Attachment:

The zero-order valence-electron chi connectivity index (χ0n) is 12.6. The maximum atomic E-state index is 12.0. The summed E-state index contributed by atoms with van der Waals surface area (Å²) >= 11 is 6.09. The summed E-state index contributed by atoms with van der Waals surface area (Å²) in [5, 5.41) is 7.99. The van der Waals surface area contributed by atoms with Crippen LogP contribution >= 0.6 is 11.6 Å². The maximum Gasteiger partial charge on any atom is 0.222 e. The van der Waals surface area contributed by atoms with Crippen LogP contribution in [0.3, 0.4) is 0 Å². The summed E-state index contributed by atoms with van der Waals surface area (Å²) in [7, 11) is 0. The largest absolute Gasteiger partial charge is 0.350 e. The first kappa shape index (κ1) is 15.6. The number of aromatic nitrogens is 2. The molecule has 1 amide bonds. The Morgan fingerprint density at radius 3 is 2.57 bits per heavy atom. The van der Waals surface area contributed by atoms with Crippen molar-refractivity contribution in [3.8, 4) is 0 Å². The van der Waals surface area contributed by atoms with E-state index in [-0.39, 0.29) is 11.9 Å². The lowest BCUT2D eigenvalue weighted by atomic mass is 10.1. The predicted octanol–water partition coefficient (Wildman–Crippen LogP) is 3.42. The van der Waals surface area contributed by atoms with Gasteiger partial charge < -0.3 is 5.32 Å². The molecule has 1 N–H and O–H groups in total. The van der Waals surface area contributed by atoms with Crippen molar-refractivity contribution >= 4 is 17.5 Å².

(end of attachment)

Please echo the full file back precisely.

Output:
The zero-order valence-electron chi connectivity index (χ0n) is 12.6. The maximum atomic E-state index is 12.0. The summed E-state index contributed by atoms with van der Waals surface area (Å²) >= 11 is 6.09. The summed E-state index contributed by atoms with van der Waals surface area (Å²) in [5, 5.41) is 7.99. The van der Waals surface area contributed by atoms with Crippen LogP contribution >= 0.6 is 11.6 Å². The maximum Gasteiger partial charge on any atom is 0.222 e. The van der Waals surface area contributed by atoms with Crippen LogP contribution in [0.3, 0.4) is 0 Å². The summed E-state index contributed by atoms with van der Waals surface area (Å²) in [7, 11) is 0. The largest absolute Gasteiger partial charge is 0.350 e. The first kappa shape index (κ1) is 15.6. The number of aromatic nitrogens is 2. The molecule has 1 amide bonds. The Morgan fingerprint density at radius 3 is 2.57 bits per heavy atom. The van der Waals surface area contributed by atoms with Crippen molar-refractivity contribution in [3.8, 4) is 0 Å². The van der Waals surface area contributed by atoms with E-state index in [-0.39, 0.29) is 11.9 Å². The lowest BCUT2D eigenvalue weighted by atomic mass is 10.1. The predicted octanol–water partition coefficient (Wildman–Crippen LogP) is 3.42. The van der Waals surface area contributed by atoms with Gasteiger partial charge < -0.3 is 5.32 Å². The molecule has 1 N–H and O–H groups in total. The van der Waals surface area contributed by atoms with Crippen molar-refractivity contribution >= 4 is 17.5 Å².